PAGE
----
Putting aside the essentials in life (food, medicine, etc.) I am constantly fascinated with why we buy things. For example: I had recently spent the weekend with some friends from out of town, and they immediately started asking me about my Apple watch. “Do you like it?” “What does it do that your phone can’t?” “Did you really need it?” were questions I was fielding and having a tough time answering. Do I like it? Yes – it is pretty neat (especially for a gadgets guy like me). What does it do my phone cannot? Hmmm – struggling to answer that one. Did I really need it? If I am being honest – the answer was no. But if I am also being honest, yes – practically I did not need it, but emotionally I needed it like a thirsty man in the desert needs water. I needed it because it meant something to me. I needed it so bad that I did something I would never do for most (if any) products – shell out the cash and then wait for 2 months (!) for them to deliver the damn thing to me. Even writing that sentence makes me question my sanity. I literally handed my cash to a company and said “no problem – take your time giving me that product. Two months? No worries dudes”. Insane by definition, yet I have zero regrets even though I still can’t answer what it does for me that my phone couldn’t do already.
I think about our mentality around our buying habits a lot. What makes us buy things, even when we don’t need them? I always go back to the TED talk that changed my whole view on marketing that has been cited countless times “Start with Why” by Simon Sinek. While everyone and their mother’s best friend cite this these days, for me it is still relevant. The example I keep thinking of, and have cited constantly, is Apple vs Samsung. Samsung, according to many, makes the superior product, but why doesn’t Samsung inspire the passion, bordering on insanity (see me buying Apple Watch, waiting two months for it and not even knowing what it does) that Apple does? Why doesn’t Samsung have people sleeping on streets for days to buy their products but Apple does? Look at how they market themselves. Samsung constantly is sharing what their products can do (feature selling) as opposed to Apple who very rarely ever even say what the heck their products do, just why they make them and what they believe in that inspires them to make them. This very base, guttural connection that happens with like minded people becomes the source for this passion and insane buying response. They intentionally create an “in-crowd” exclusive type mentality with their product releases – huge showcases followed by very little supply. This creates the fever with which people decide to camp out on a city street to buy something so they can be FIRST and different from the masses. We want what we can’t have.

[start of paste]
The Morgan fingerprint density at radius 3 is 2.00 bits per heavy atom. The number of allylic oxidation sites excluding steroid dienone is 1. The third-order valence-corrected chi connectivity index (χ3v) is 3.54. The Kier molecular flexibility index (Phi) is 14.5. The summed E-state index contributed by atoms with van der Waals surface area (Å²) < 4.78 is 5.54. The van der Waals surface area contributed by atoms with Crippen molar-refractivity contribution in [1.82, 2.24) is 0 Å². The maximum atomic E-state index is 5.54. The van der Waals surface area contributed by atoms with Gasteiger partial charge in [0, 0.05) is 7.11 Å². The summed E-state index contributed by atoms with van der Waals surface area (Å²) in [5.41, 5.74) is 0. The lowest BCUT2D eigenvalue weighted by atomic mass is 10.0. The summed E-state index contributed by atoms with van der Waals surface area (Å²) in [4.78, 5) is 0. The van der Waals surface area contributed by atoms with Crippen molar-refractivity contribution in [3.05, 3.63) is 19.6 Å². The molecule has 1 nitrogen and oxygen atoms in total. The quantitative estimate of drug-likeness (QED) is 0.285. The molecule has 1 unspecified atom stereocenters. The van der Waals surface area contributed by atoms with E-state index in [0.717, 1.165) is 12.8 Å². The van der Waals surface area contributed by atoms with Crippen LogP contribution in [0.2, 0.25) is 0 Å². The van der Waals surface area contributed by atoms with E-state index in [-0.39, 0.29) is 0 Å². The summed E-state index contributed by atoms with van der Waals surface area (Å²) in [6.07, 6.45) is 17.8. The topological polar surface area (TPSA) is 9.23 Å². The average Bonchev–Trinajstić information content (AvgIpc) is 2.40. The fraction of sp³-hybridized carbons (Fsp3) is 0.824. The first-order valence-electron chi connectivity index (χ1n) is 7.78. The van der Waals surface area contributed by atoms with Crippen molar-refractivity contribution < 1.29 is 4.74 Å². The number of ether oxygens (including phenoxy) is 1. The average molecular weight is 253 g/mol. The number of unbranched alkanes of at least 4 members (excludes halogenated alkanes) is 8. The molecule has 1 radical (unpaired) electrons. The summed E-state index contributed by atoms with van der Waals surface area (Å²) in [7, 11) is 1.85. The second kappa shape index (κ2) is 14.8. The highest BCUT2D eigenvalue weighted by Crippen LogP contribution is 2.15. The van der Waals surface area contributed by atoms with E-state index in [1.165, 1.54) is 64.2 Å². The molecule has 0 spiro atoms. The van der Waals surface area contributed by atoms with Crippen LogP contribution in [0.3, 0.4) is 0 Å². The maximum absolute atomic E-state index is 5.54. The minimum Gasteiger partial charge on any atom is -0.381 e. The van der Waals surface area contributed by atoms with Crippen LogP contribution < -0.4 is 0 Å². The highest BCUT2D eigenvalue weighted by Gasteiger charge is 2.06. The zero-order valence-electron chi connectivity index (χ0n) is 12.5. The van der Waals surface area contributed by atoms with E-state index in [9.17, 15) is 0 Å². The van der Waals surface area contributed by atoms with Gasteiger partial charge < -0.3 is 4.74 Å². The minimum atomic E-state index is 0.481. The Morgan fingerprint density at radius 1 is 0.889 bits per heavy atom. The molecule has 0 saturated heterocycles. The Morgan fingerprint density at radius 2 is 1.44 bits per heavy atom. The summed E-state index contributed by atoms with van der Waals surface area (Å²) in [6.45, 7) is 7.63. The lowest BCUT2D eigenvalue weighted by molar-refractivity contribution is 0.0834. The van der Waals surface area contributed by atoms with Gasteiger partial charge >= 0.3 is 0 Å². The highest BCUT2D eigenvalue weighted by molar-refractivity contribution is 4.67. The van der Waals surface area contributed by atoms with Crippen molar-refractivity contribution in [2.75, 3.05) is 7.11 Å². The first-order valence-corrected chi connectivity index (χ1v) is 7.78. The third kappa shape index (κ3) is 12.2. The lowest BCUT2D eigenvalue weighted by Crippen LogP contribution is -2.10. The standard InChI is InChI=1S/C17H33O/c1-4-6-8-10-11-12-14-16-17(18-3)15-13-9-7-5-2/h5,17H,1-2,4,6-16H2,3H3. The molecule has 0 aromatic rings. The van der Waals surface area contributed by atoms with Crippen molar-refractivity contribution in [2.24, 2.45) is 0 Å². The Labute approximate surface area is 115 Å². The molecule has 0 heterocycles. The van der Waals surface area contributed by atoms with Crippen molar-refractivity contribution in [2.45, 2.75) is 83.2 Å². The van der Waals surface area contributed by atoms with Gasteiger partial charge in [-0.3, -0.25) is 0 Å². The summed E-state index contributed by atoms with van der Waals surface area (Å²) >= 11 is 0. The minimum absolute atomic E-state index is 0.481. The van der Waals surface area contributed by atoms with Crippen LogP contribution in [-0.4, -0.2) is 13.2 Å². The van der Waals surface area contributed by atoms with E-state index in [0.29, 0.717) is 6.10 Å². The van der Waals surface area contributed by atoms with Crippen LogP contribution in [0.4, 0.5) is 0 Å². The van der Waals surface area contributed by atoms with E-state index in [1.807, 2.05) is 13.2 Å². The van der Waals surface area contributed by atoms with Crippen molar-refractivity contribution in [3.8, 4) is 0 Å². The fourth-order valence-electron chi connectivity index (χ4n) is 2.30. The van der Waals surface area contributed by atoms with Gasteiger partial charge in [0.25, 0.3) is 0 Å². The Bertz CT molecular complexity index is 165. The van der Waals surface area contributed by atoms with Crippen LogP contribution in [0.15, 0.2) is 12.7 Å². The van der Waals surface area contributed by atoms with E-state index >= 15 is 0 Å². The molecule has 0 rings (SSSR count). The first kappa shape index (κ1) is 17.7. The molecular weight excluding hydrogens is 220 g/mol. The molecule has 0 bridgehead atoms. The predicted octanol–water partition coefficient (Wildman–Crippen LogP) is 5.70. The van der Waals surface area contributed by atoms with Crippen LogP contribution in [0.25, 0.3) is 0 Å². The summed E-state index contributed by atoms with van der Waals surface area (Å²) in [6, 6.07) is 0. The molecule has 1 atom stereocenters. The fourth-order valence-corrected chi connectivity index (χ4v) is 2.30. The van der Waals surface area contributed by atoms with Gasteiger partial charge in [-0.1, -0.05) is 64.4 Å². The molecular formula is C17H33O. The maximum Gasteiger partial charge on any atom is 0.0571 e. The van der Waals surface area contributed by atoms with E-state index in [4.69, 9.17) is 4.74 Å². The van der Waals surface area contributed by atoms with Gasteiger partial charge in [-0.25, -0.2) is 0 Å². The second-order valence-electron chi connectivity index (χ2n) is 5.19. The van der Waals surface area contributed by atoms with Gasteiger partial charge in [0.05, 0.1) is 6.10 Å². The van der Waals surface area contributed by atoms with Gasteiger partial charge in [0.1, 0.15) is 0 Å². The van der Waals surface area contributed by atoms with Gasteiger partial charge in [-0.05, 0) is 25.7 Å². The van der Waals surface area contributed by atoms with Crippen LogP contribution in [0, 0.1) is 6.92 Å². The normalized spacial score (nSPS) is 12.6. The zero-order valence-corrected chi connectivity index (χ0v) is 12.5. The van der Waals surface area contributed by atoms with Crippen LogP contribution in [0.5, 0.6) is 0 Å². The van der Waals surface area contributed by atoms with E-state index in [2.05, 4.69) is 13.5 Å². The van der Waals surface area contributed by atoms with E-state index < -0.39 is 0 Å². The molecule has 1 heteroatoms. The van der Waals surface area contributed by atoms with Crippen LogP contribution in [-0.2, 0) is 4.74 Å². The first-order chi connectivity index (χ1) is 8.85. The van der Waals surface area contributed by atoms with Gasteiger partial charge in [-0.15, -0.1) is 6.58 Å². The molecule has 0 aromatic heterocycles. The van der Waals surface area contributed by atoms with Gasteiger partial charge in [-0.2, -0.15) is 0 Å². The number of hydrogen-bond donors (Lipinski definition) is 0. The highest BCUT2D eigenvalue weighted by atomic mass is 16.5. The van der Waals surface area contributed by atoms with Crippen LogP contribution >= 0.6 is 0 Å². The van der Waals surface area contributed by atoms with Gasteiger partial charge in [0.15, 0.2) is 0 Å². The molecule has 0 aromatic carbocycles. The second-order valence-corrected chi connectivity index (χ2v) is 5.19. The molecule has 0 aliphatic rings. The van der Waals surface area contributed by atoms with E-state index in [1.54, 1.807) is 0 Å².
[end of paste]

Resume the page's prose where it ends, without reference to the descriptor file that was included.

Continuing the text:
I think about beer. Yes, sweet, nourishing, delicious beer. For the beer lovers among us (and I am one – mmmmmm beer) Heady Topper out of Waterbury, Vermont is the holy grail of beer. People travel from all across the country to the 30 mile radius around The Alchemist Brewery in Waterbury to get it. People sell 4 packs of Heady Topper on EBay for $75. Yes – you just read that correctly – a 4 pack of beer going for $75. I love Heady Topper and think it is delicious, but no beer is worth that kind of ridiculousness. I know that – but emotionally I still couldn’t resist making that journey myself last year. Yes – I admit very publicly I drove 4 hours north and went store to store at a 4 pack a pop hording as much of it as I could. Why? Much like Apple, The Alchemist limits supply thus generating crazy demand. Yes – the product is excellent, but their marketing is brilliant. They limit every customer to a 4 pack per person, and only supply the bare bones minimum to the stores and restaurants they select worthy of selling it. Yep – they limit the distribution of the beer to a 30 mile radius of the brewery and never sell it beyond there. Because it is so rare, you have lunatics like me and other beer aficionados perhaps blowing its greatness out of proportion in a guerrilla marketing type campaign – telling anyone and everyone how special it is and the crazy journey we took or price we paid to get it. This completes the marketing circle – the people we tell then want to be part of the “club” and go on their own crazy journeys to get it too. Look throughout any products in history that created this kind of crazy consumer purchasing behaviors. Remember the Cabbage Patch Kids? Low supply, high demand and “exclusivity” marketing led to moms and dads fighting each other (literally) in toy stores to get them for their kids. Air Jordans? What a successful run this sneaker line has had for Nike. To this day, even though Michael Jordan has not played in over a decade, people line up for hours to be the first to have them. I could go on and on. We want what we can’t have.